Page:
Slow

I know I’ve been a slow blogging here lately. Here are some of the things I’ve been reading in my absence, if you know what I mean. Beatrix Campbell and the “invisible” women of Wigan Pier. Hitchens’s introduction to Orwell’s Diaries. Algeria: Fifty Years of Independence. An evening with the SWP. Malatesta on Bakunin as “too marxist”. Book notes: Michael Staudenmaier on the Sojourner Truth Organization. Back to that first International? In what senses can we describe certain political, religious and social movements of the English Revolution (1640-1660) as radical?

Below the fold, some of the gems from Entdinglichung’s weekly workers series. (more…)

From the archive of struggle

First, a couple of quick links: Gene on the German radicals in nineteenth century America who helped liberate the slaves. Review of a new edition of Vasily Grossman writings.

From the archive of struggle

*POUM: The General Policy of the Workers Party of Marxist Unification, 3 September 1936
*Raya Dunayevskaya: New Turn To The “Popular Front” [1955]; International Women’s Day and Iran [1979/80]
*Paul MattickLa gestion ouvrière/La gestión obrera [1967]
*Victor SergeThe Old Man [SV] [ 1942]
*The Communist Party of France during the Resistance Archive: Join the Party of the Executed!, 25 August 1944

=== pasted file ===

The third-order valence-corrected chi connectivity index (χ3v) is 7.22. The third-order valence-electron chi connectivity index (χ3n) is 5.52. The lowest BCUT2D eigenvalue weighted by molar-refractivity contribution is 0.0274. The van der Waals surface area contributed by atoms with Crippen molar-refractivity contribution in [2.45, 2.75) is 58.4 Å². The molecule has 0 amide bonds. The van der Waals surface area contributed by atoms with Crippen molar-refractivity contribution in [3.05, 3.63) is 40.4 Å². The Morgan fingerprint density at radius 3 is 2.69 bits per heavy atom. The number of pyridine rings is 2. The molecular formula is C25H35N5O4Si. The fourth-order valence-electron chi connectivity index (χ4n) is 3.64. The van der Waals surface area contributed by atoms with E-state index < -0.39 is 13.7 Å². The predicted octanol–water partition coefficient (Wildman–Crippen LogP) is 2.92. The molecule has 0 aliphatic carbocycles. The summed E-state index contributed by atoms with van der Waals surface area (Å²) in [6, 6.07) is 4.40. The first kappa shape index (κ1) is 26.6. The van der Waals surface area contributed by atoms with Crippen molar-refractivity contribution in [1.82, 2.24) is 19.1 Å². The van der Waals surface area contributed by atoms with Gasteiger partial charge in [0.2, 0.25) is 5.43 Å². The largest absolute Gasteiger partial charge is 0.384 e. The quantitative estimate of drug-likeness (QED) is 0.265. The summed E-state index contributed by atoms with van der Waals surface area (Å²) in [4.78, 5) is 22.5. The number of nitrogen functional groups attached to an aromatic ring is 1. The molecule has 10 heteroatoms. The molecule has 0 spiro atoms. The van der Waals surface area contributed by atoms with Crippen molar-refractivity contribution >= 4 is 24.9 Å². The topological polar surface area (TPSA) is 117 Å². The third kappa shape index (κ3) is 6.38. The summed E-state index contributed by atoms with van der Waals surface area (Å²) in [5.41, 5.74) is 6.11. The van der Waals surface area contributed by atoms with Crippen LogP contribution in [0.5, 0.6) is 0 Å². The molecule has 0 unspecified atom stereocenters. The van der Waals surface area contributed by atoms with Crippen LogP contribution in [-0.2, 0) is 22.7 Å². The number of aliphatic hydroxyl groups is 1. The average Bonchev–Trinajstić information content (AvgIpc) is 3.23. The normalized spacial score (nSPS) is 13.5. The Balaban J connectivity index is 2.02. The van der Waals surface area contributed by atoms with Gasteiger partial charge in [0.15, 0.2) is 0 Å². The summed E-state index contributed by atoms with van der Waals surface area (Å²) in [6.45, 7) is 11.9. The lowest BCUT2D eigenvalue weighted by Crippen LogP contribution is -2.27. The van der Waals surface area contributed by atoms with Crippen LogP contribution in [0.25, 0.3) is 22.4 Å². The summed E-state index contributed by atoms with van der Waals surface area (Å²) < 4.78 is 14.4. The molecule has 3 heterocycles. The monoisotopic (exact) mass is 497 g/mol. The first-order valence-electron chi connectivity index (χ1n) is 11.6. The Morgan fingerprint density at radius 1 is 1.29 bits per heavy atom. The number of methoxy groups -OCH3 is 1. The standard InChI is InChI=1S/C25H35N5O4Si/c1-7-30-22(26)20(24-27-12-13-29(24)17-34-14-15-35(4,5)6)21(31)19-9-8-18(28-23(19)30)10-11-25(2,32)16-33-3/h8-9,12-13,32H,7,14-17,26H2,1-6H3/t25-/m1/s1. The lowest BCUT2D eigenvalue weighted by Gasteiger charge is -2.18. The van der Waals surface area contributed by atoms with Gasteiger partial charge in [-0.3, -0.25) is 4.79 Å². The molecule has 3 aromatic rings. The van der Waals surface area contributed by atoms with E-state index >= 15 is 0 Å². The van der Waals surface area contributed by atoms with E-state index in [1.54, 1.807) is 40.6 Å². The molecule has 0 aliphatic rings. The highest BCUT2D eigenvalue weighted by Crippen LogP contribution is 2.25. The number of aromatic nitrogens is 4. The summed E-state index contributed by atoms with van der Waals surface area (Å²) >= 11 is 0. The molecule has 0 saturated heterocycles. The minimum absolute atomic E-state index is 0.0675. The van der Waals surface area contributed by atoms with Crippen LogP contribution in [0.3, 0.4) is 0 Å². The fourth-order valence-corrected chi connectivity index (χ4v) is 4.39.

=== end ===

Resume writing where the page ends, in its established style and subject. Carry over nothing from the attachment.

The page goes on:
*The Workers World newspaper. The complete 1919 run of this Left-Wing Socialist pre-Communist Party journal had 35 issues, all of which have been digitized into PDF format by the Riazanov Library for placement on the MIA. Variously edited by both Earl Browder and James P. Cannon, The Workers World, published out of Kansas City, was one of the many left wing SP periodicals inspired by and firmly supporting the Russian Revolution, and (like many other such left wing SP periodicals) ended as those involved in it left the SP to organize the new Communist Party of America and Communist Labor Party, and develop new periodicals for those organizations.
*Natalia Sedova: 1940 – Bagaimana itu Terjadi [How it Happened, Indonesian]

Anarchist documents on Poland, 1980-82:
*Poland on the Edge: Revolution or reform? by Various Authors (Fifth Estate, December 31, 1980)
*Poland: Triumphs and Defeats (Fifth Estate, Vol. 15, No. 2, (Whole number 303), October 20, 1980)
*Two articles on Poland by Various Authors (Howard Besser and Terry Downs: Gdansk: an eye-witness account/The betrayal begins, Freedom, London, vol. 41 no. 18, September 13, 1980)
*It’s Us They’re Shooting In Warsaw / Under the Polish Volcano (December, 1981) (London, June 1982)
*El Salvador and Poland: Two Paths to Revolution (Strike! August/September 1981, page 11)
*Poland: Communique of the Emmanuel Goldstein Group (Warszawa, 16 June, 1983)
*The Summer Strikes in Poland, 1980 (Echanges et Mouvement, Number 23, November, 1980)
*Poland, 1982 (Collective Inventions, 1982)
*Address to the Proletarians of Poland by The Scoffer (1980, The Scoffer/Le Frondeur, France)
*Poland 1980: Won’t Get Fooled Again / Meet the New Boss by Joey Stalin (North American Anarchist, October-November, 1980)
*Who are the Workers in Polish Solidarity and what do they want? by Andrzej Tymowski (Commonwork Pamphlets, 1982)
*Poland: Return of the Anarchists by Brian Amesly (Strike!, February 25, 1983)

Unsung heroes of struggle:

*John Alan/Allen Willis: Marxist-humanist and fighter for black freedom (1916-2011)